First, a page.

After getting down from the Mountains I found that my folks and uncle Lilburn Boggs had started for Oregon after taking Santa Fee went down the Del Norte River then across the mountains in to the Navajo Indians on the head waters helia (Gila) that Puts into the Gulf of California. After making a treaty with the Navaho Indians we back to the Del Norte and down to Alpaso where we had our first scrap from there to Chihuahua where we had the Battle of Sacramento. From Chihuahua went to the Lower Country and Joined General Taylor and Wool at Monterey where they had just Fought the Battle of Beuna Vista As our (time) was out having Enlisted for one year Gen Taylor Ordered us to Matamoras and the gulf to Brasos Ileana where to shipping on an Old Merchantman across the gulf to New Orleans where we was discharged Paid off took steamers up the Mississippi to St. Louis then up the Missouri Col Doniphans First Reg Mo came all back traveling four thousand five hundred miles in 13 months after selling goods all winter in Albert G Boones store I started to Oregon on the first of April going to St Joseph 17 wagons came on their way to Oregon crossed the Missouri river Organized a Company they stuck it on to me to take charge of the Company and started on our Journey. We overtook a small Company that was just a head of us they were in camp having trouble there was young man and his wife he undertook to drive a team for a man they had Fallen out the man that owned the team had turned him and his wife out on the Plains and no way for them to get back or a head the other teams being all full they could not take them in I give him up my team as I had Plenty Provissions if ever there a man glad he was on North Platt we were moving Joseph Meek came up with a small escort he to dinner with me he was on his way to Washington with Dispatches he said the Indians had Broke out and killed the Missionarys at Whitmans Station said there was a small Company of Volunteers at Whitmans station we came on the Fort Hall. It was in Charge of Capt Grant of the Hudson Bay, he told us it would not be safe for Less than One Hundred Wagons to Come in together we went into Camp that night held a Counsel and there was five of us agreed to Come ahead to see if we could get through by traveling by night we started with one Pack Horse I had Fremonts Guide it told where the trail turned off on the Umatilla to go to whitmans station as we intended to go there on Reaching the Umatilla we intended to start that night we camped in the willows we saw a party comeing down the trail we saw they were whites we hailed them they were Just down from the station were on their way to the Emigrant Road to see that it was clear of Indians, they said there was a small Company of Volunteers stationed at the Dalles and as they had just made a treaty they thought we could get there safely After getting to Dalles we were Entirely out of Provissions we found a man there by the name of Nathan Olney was ready to start to the Valley with a bunch of horses. He had a Klickatat wife. He had about a doz Indians to drive horses we Lived from the Dalles to Oregon City on Cammas. It had been steamed and Dried that was in the Fall of 1848. There was one store Owned by the Hudson Bay all their good came from England and only Grist mill in the Country was there I will tell you what kind of tabacco they had it was put up on Coils just like rope and about the size of inch Rope it was sold by the Fathom or yard and as strong as acquafortis. Mr. Curry was publishing a paper there then. I will (tell) you a few names that were Living there then. Mr. McLoughlin, W.G.TVault, Mr. Hood, Sidney Moss, Gov A ernathey, William McKay, Mr. McKinley. In the spring of 49 W.G. T'Vault and myself started to California mines, went into Umpqua and waited for company. in a couple of days a Company came from Clackamas County amoungst them Mr. Officer Mr Dickey and others, had to fight our way all through the Rouge Rive Country got one of our men shot, Mr. Calha. Whilst Living on the border and in the Mountains I got to know all of the Old traders and Trapper, the Bents, Carson Fremont Fitspatric Bill williams Beckwith. I see Beckwith's name mentioned in the Papers as guide He was a negro. I forgot to state that I first heard of the Discovery of the mines I saw a Trader on Bear River in a Shake Indian village he said a Party had just Passed there and told him they and discovered gold in Cal. The first news they got in Oregon of the mines a vessel came into the Columbia that Brought the news. The mines was discovered I think in Feb. 1848. Now I will stop for I have about wore you. Hoping you can find something that will be of Interest if you should come the Maquina any time we would be Pleased to have you come and see us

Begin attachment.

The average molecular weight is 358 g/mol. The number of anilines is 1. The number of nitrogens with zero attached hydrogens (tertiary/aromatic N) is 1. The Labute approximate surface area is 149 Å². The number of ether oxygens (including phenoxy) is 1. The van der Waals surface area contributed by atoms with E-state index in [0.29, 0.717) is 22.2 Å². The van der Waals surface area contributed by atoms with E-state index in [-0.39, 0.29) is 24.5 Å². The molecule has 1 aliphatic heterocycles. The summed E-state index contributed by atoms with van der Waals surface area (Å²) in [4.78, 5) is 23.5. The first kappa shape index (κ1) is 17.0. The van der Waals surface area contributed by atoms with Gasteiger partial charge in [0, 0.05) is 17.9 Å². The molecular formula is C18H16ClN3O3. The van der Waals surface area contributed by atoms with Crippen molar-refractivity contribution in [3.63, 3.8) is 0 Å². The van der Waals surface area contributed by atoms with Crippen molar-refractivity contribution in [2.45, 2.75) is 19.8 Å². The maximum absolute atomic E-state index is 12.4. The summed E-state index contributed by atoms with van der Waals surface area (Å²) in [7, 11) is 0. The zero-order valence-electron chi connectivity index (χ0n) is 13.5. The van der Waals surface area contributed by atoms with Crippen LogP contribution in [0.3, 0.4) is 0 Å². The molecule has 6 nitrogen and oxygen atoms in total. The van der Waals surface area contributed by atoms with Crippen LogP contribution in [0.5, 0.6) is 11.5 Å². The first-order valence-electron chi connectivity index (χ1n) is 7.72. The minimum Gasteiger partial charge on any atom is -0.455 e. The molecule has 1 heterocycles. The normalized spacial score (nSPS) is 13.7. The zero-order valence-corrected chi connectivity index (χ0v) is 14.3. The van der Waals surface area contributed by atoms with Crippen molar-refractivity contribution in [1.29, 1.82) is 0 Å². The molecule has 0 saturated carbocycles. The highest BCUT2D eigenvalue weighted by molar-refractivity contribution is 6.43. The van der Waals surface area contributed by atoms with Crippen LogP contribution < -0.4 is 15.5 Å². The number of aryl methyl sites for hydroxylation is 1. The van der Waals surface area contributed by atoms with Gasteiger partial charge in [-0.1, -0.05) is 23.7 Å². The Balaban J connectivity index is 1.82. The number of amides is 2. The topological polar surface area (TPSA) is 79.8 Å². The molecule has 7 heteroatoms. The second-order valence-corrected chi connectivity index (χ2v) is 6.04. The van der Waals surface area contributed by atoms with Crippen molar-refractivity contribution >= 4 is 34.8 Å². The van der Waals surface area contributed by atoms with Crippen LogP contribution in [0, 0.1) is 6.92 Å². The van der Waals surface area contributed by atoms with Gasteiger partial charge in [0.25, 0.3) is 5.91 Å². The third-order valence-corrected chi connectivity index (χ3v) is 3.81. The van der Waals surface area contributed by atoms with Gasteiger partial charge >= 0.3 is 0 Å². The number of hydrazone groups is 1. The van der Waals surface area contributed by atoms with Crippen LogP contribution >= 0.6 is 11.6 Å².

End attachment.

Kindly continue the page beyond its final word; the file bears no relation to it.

Yours truly

George L. Boone

Dedicated to  the Memory of Olive Van Bibber Tafel